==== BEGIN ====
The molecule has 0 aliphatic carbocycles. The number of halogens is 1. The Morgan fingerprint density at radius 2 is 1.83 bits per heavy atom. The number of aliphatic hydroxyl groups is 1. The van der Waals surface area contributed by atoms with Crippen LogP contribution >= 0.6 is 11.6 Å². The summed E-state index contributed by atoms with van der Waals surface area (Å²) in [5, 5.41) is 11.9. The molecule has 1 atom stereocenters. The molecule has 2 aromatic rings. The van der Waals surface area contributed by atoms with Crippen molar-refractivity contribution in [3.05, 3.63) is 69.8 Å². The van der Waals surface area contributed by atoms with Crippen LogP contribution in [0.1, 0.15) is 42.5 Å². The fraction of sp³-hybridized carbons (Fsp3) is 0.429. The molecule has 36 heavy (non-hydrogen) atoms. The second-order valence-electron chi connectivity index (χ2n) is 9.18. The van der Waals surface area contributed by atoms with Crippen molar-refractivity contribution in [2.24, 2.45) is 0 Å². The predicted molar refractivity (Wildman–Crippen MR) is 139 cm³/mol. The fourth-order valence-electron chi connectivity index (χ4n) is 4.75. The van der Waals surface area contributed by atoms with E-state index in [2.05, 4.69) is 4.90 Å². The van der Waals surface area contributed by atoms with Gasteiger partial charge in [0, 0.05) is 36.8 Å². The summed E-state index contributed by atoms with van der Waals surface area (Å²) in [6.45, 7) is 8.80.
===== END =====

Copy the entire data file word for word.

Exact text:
The molecule has 0 aliphatic carbocycles. The number of halogens is 1. The Morgan fingerprint density at radius 2 is 1.83 bits per heavy atom. The number of aliphatic hydroxyl groups is 1. The van der Waals surface area contributed by atoms with Crippen LogP contribution >= 0.6 is 11.6 Å². The summed E-state index contributed by atoms with van der Waals surface area (Å²) in [5, 5.41) is 11.9. The molecule has 1 atom stereocenters. The molecule has 2 aromatic rings. The van der Waals surface area contributed by atoms with Crippen molar-refractivity contribution in [3.05, 3.63) is 69.8 Å². The van der Waals surface area contributed by atoms with Crippen LogP contribution in [0.1, 0.15) is 42.5 Å². The fraction of sp³-hybridized carbons (Fsp3) is 0.429. The molecule has 36 heavy (non-hydrogen) atoms. The second-order valence-electron chi connectivity index (χ2n) is 9.18. The van der Waals surface area contributed by atoms with Crippen molar-refractivity contribution in [2.24, 2.45) is 0 Å². The predicted molar refractivity (Wildman–Crippen MR) is 139 cm³/mol. The fourth-order valence-electron chi connectivity index (χ4n) is 4.75. The van der Waals surface area contributed by atoms with E-state index in [2.05, 4.69) is 4.90 Å². The van der Waals surface area contributed by atoms with Gasteiger partial charge in [0, 0.05) is 36.8 Å². The summed E-state index contributed by atoms with van der Waals surface area (Å²) in [6.45, 7) is 8.80.